UPDATE: CDC Publishes Temporary Eviction Moratorium in Federal Register

UPDATE: CDC Publishes Temporary Eviction Moratorium in Federal Register

This is a follow up email to Tuesday’s important update regarding the Centers for Disease Control and Prevention Order to temporarily halt all residential evictions to prevent the further spread of COVID-19, until December 31, 2020. The Order and has been officially published this morning in the Federal Register and is effective September 4, 2020 until December 31, 2020. The CDC Order is available on their website: https://www.cdc.gov/coronavirus/2019-ncov/covid-eviction-declaration.html

Based on the Order, renters must fill out a form that validates they meet a specific set of criteria to receive coverage through the eviction moratorium. The moratorium does not forgive rent or prohibit landlords or property owners from charging late fees and stipulates that tenants are still responsible for rent payments and will need to pay back rent in full once the temporary eviction moratorium expires. The moratorium does allow for evictions under certain circumstances, including damage to property or engaging in destructive and/or criminal conduct, and it will still be up to local courts to adjudicate and proceed with eviction filings. If an individual or organization seeks an eviction that violates the order, they will be subject to criminal penalties ranging from $100,000-$500,000.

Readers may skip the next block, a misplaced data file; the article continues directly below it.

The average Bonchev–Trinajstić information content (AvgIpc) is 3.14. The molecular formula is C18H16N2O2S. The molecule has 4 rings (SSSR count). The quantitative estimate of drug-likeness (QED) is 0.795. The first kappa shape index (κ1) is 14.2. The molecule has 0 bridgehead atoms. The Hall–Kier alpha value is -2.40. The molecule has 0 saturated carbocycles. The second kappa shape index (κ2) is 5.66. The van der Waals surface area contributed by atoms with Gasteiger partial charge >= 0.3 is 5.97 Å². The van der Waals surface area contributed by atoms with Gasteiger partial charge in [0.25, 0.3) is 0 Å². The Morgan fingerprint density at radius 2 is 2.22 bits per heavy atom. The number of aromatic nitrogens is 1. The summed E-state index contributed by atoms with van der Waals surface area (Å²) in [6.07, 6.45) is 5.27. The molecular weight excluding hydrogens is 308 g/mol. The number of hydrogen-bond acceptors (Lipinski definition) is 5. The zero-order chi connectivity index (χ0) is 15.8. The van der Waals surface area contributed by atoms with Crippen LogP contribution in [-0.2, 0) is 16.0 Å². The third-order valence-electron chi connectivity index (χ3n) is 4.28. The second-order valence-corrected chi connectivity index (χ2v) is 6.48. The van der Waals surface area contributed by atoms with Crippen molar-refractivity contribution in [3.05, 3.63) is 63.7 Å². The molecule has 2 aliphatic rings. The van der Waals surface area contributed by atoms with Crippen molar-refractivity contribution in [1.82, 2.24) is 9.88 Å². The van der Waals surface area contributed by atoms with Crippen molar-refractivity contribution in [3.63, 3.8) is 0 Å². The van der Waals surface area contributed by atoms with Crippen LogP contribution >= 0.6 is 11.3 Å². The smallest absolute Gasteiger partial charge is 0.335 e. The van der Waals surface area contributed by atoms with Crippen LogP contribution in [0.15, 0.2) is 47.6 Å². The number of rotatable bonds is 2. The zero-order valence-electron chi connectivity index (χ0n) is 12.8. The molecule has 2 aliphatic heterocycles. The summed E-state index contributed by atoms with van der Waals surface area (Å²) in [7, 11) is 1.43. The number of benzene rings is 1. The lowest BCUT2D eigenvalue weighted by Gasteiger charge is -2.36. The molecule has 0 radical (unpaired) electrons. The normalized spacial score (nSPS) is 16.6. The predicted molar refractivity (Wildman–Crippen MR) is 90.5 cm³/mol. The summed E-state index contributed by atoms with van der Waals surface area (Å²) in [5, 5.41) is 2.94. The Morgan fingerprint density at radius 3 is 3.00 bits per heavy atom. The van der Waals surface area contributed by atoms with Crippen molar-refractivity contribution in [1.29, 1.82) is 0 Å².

In response, NAHMA, along with many other stakeholder groups, expressed immediate concerns to Congressional leadership that the eviction moratorium imposed by the Administration, together with Congress’ failure to act on a robust emergency rental assistance plan, places the stability of the entire rental housing sector in danger. NAHMA will continue to advocate for direct financial support and emergency rental assistance for residents and housing providers alike to help those with financial hardships.

The Federal Register Notice with the CDC Order can be found here.

The Declaration Form for tenants, lessees, or residents of residential properties can be found here.

To view NAHMA’s Joint Industry letter expressing concerns over the CDC’s eviction moratorium and requesting passage of a robust emergency rental assistance program , click here.